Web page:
"Real journalism is printing what someone else does not want printed. Everything else is public relations." -George Orwell

    by LeftHandedMan on Sat Jun 14, 2014 at 07:08:00 PM PDT

  •  Someday we'll have a Congress which can (6+ / 0-)

    understand and appreciate the overwhelming benefits, both fiscal and social, of single payer #Medicare4ALL.

    I only hope I live long enough to see that day arrive.

    "I like paying taxes...with them, I buy Civilization"

    by Angie in WA State on Sat Jun 14, 2014 at 07:12:35 PM PDT

  •  This is good news. (3+ / 0-)
    Recommended by:
    Tamar, Yoda54, ybruti

    This is one more benefit that the "repeal Obamacare" politicians would eliminate. The ACA is about more than affordable coverage for the uninsured. The law extends the fiscal life of Medicare. Democratic candidates need to make sure seniors know that Obamacare is working for them too.

    •  Not sure this is true (0+ / 0-)
      Democratic candidates need to make sure seniors know that Obamacare is working for them too
      I don't think this is true.  We aren't allowed ACA if we have Medicare.

      Medicare requires a 20% co-pay plus monthly premiums.  I did a comparison at the ACA website.  My monthly costs for healthcare would decrease significantly by signing up for private insurance through a marketplace exchange.  However, by law, if I'm eligible for Medicare, I can't be sold another policy through the ACA.

      The ACA would work wonderfully for seniors, if we were all allowed to actually use it and benefit from it.  I don't know if it's all seniors, or just my income level.  But, it was true for me when I wanted to supplement or replace Medicare as my insurance.

      Seniors are being left behind in the area of health insurance.  Yes we have it through Medicare, but that's not as good as private insurance when you consider the co-pays and monthly premiums for Parts A, B, and D.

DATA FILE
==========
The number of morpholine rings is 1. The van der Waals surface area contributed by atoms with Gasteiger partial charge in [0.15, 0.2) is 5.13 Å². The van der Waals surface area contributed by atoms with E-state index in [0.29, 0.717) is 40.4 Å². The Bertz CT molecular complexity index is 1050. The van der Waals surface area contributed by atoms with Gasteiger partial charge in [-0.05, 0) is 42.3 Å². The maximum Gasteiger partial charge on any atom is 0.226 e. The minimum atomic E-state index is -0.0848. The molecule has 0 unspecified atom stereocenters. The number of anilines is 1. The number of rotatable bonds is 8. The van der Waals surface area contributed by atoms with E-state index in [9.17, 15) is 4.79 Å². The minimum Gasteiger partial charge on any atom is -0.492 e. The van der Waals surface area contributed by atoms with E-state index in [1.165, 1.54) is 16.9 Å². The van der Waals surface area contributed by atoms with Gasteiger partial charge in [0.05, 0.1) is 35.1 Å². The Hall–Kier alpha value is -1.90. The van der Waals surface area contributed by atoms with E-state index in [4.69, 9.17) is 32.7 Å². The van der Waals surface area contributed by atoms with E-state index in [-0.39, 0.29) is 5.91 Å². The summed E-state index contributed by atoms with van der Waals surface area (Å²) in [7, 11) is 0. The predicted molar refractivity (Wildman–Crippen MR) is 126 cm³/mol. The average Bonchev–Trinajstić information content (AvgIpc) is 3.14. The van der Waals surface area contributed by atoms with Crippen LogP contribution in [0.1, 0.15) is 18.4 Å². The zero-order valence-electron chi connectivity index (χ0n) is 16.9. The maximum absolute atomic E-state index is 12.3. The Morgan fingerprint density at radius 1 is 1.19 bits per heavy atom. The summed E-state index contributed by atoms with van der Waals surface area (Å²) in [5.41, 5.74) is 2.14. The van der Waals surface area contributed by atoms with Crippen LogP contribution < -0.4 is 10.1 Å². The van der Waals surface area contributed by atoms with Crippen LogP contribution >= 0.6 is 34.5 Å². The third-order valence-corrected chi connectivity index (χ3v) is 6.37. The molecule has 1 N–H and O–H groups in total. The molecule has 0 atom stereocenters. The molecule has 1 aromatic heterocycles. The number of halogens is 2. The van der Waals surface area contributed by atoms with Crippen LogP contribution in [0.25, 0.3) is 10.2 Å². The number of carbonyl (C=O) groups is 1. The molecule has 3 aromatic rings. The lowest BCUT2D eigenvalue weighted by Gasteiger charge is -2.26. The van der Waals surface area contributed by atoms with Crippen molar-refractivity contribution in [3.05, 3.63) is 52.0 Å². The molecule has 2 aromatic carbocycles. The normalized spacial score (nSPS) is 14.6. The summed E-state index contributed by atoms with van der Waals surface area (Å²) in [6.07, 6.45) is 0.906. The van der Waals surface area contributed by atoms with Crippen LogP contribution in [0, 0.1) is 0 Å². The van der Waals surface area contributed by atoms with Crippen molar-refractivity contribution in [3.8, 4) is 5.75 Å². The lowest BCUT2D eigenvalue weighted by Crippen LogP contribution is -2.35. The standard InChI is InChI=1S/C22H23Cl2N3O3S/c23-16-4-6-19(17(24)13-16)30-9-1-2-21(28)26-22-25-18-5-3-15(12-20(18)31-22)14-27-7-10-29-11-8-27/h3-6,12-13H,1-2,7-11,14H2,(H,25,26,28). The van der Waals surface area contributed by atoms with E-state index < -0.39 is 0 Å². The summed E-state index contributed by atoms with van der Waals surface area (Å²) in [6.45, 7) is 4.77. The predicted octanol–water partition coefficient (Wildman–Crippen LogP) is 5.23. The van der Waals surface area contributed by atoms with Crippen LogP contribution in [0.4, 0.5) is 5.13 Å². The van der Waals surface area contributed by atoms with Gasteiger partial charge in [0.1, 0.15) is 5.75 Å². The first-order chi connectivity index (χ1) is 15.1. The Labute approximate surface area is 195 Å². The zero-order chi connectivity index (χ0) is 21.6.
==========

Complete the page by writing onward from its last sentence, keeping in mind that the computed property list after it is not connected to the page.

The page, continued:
Also a huge problem is that most doctors won't take Medicare as insurance anymore.  All doctors, ALL, in my area refuse Medicare as a payment source because Republicans, who else?, cut payments to doctors.  Then cut those payments again in one of the budgets bills.  One doctor said that he'd like to take Medicare patients, but with paying off his student loans, office staff, etc., he couldn't afford to do it.  This is echoed through most of the medical community.

      So, seniors aren't doing very well in the ACA era.  As I said, we're being left behind just like those who would benefit from Medicaid expansion but live in a state that won't expand.  

      We're moving in the right direction.  But, lots of folks still being left behind, young and old, and inbetween.

      •  Medicare (1+ / 0-)
        Recommended by:

        Seniors on Medicare do benefit from ACA in a number of ways.  ACA has extended the life of Medicare by about ten years before it would go broke and must be re-financed, and seniors who are in the donut hole benefit from the ACA provisions that reduce the costs of the drugs. Last year, brand names were reduced by 50% and this year by 53%.  Generics are reduced by a smaller percentage.  The donut hole will close entirely by 2020.